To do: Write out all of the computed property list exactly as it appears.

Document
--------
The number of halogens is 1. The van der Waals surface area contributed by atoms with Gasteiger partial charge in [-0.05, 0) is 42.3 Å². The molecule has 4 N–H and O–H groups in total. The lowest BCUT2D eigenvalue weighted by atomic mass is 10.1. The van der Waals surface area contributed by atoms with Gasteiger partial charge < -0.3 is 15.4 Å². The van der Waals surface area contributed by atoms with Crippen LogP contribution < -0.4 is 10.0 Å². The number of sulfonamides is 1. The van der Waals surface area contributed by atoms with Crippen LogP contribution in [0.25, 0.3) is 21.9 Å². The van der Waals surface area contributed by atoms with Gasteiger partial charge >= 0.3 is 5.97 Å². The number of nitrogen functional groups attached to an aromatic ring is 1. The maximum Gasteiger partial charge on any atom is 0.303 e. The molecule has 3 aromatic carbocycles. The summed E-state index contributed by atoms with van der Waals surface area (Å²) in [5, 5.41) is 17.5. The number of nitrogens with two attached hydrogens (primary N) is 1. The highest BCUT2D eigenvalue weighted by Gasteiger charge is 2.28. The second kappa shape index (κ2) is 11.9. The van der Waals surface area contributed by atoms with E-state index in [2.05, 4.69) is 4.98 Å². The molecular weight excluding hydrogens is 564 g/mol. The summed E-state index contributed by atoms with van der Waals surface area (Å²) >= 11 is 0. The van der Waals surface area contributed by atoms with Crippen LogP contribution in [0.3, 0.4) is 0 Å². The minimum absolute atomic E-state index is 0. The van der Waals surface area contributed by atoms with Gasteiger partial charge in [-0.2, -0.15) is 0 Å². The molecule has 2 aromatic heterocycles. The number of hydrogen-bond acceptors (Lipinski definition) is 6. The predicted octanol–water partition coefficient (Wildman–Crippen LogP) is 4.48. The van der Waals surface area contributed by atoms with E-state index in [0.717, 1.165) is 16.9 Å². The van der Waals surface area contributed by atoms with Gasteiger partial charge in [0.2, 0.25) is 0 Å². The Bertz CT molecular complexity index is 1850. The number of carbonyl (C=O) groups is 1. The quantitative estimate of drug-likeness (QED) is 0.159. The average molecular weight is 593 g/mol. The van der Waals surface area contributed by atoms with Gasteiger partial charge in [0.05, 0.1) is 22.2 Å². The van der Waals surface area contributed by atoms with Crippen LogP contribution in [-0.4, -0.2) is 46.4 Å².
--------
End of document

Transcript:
The number of halogens is 1. The van der Waals surface area contributed by atoms with Gasteiger partial charge in [-0.05, 0) is 42.3 Å². The molecule has 4 N–H and O–H groups in total. The lowest BCUT2D eigenvalue weighted by atomic mass is 10.1. The van der Waals surface area contributed by atoms with Gasteiger partial charge < -0.3 is 15.4 Å². The van der Waals surface area contributed by atoms with Crippen LogP contribution < -0.4 is 10.0 Å². The number of sulfonamides is 1. The van der Waals surface area contributed by atoms with Crippen LogP contribution in [0.25, 0.3) is 21.9 Å². The van der Waals surface area contributed by atoms with Gasteiger partial charge >= 0.3 is 5.97 Å². The number of nitrogen functional groups attached to an aromatic ring is 1. The maximum Gasteiger partial charge on any atom is 0.303 e. The molecule has 3 aromatic carbocycles. The summed E-state index contributed by atoms with van der Waals surface area (Å²) in [5, 5.41) is 17.5. The number of nitrogens with two attached hydrogens (primary N) is 1. The highest BCUT2D eigenvalue weighted by Gasteiger charge is 2.28. The second kappa shape index (κ2) is 11.9. The van der Waals surface area contributed by atoms with E-state index in [2.05, 4.69) is 4.98 Å². The molecular weight excluding hydrogens is 564 g/mol. The summed E-state index contributed by atoms with van der Waals surface area (Å²) >= 11 is 0. The van der Waals surface area contributed by atoms with Crippen LogP contribution in [0.3, 0.4) is 0 Å². The minimum absolute atomic E-state index is 0. The van der Waals surface area contributed by atoms with Gasteiger partial charge in [-0.2, -0.15) is 0 Å². The molecule has 2 aromatic heterocycles. The number of hydrogen-bond acceptors (Lipinski definition) is 6. The predicted octanol–water partition coefficient (Wildman–Crippen LogP) is 4.48. The van der Waals surface area contributed by atoms with E-state index in [0.717, 1.165) is 16.9 Å². The van der Waals surface area contributed by atoms with Gasteiger partial charge in [0.2, 0.25) is 0 Å². The Bertz CT molecular complexity index is 1850. The number of carbonyl (C=O) groups is 1. The quantitative estimate of drug-likeness (QED) is 0.159. The average molecular weight is 593 g/mol. The van der Waals surface area contributed by atoms with Gasteiger partial charge in [0.05, 0.1) is 22.2 Å². The van der Waals surface area contributed by atoms with Crippen LogP contribution in [-0.4, -0.2) is 46.4 Å².